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Claude Singletary, Crae Carpenter, Phil Merritt, Pete Guthrie

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Gordon Jones, Gene Smith

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Claude Singletary, Pete Guthrie

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Jerry Duckworth and Phil Merritt sharing memories

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Walt “Titch” Titchenell, Don Coshey, Crae Carpenter

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Carol Bieneman, Jerry Duckworth, Pat Bieneman

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Pat updating his blog and posting reunion photos on Facebook. Sitting next to Pat is Wallace “Tich” Tichenell, Spc5 Red CE Gunner1965-66

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Indoor activity

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1st Squadron 9th Cavalry Landing on the Beach at Qui Nho , Souh Vietnam September 13th 1965
Wallace “Tich” Tichenell, Spc5 Red CE Gunner1965-66 is in this photo

 

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Outdoor activity

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Final adjustments

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Titch scouting the waters

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If the decibel level on the porch friday night was any indication of a good time, I’d say the women had a “GREAT TIME!”

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Walt “Titch” and Mary Alice Titchenell at the Saturday night Buffet Dinner outside at Harry A’s

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Larry Banks (Delta Troop) displaying his pins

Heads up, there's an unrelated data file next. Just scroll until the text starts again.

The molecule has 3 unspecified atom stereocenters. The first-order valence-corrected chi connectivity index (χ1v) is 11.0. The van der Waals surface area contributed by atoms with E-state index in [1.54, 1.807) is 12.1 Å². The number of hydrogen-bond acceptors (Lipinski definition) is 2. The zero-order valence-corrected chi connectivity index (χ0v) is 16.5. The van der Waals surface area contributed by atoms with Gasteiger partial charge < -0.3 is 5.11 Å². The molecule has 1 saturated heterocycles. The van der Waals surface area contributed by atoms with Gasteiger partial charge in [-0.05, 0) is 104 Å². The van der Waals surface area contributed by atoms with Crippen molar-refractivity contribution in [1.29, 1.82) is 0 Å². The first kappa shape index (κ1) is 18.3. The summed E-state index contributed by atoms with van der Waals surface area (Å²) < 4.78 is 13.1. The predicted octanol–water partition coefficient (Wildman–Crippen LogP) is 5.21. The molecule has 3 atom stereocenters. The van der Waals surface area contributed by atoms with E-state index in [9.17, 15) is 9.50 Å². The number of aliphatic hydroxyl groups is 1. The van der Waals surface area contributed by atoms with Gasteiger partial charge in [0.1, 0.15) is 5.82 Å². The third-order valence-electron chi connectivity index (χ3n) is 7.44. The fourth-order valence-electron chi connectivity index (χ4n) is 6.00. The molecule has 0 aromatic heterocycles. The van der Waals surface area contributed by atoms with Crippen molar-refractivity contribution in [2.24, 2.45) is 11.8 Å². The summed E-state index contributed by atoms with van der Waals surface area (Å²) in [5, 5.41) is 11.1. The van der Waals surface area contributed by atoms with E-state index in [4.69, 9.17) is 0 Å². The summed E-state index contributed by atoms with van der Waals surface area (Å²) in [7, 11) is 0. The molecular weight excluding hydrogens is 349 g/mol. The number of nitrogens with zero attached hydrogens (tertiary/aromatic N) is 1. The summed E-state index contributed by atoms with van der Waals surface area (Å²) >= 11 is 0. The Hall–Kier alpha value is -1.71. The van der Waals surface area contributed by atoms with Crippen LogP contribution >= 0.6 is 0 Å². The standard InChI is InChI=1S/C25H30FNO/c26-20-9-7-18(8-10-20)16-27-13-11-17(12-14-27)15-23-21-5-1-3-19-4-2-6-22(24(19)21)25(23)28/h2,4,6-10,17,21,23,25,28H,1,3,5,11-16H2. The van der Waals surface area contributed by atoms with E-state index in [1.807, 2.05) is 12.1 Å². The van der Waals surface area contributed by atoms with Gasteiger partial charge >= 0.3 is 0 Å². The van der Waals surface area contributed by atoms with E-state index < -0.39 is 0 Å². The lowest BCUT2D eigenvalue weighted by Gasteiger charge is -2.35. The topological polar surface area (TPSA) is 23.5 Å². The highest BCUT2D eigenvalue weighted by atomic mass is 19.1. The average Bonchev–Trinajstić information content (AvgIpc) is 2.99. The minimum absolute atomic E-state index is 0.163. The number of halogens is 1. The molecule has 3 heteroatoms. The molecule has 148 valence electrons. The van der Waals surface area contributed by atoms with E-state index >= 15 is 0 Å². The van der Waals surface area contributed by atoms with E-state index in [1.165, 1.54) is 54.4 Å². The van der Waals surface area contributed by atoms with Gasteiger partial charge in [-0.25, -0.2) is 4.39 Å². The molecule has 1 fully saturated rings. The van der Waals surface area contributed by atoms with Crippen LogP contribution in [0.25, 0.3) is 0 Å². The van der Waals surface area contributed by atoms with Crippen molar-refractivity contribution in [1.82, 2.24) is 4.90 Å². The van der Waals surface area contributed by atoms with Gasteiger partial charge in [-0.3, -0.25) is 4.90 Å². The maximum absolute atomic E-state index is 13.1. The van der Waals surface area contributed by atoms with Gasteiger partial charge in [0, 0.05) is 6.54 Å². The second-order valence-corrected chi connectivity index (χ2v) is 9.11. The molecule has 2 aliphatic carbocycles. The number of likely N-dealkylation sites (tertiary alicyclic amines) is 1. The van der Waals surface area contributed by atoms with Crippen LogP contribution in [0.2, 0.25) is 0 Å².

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Pat reading the names of the Killed In Action from October 1970 to April 1971

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KIA Table

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Three Soldiers Monument – Apalachicola, Florida

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Visit Pat Bieneman’s blog for more photos of this event.

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Icing on the Cake!

I sat next to 2010 Hall of Fame inductee, Andre Dawson “The Hawk” Chicago Cubs, 1987-92. We talked baseball on our flight from Tallahassee to Miami.

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Blue India


New Guy got the radio


I was a FNG (f**king new guy) so they put a radio on my back. My call sign was Blue India.

As a RTO (radio telephone operator) I was the only communication between us Blues on the ground and our choppers in the air. It only made sense that the RTO was a prime target in a firefight, so that’s probably why the radio was given to a FNG. I found out a little later that the Blues radio guy (Blue-India) was killed in an ambush in September of 1969.

The most common radio used was the PRC-25. The PRC-25 ran on battery power, and the battery only lasted for one day of continuous use, so I always carried a spare. The PRC-25 had two large knobs, which changed the frequency. The frequency had to be changed often to insure that enemies could not pick up transmissions.

I also carried smoke grenades. The smoke grenade released clouds of colored smoke to help mark location for gun ships and Huey Pilots.

The first time I rappelled from a chopper with a radio on my back, I flipped upside down from being a bit top heavy. After a few more rappelling missions, I finally figured it out…

Tom Criser served in Vietnam from February 1969 through March 1970. He also carried the radio (Blue India) while with the Blues.

Pat Bieneman (Blue India, 1968-69)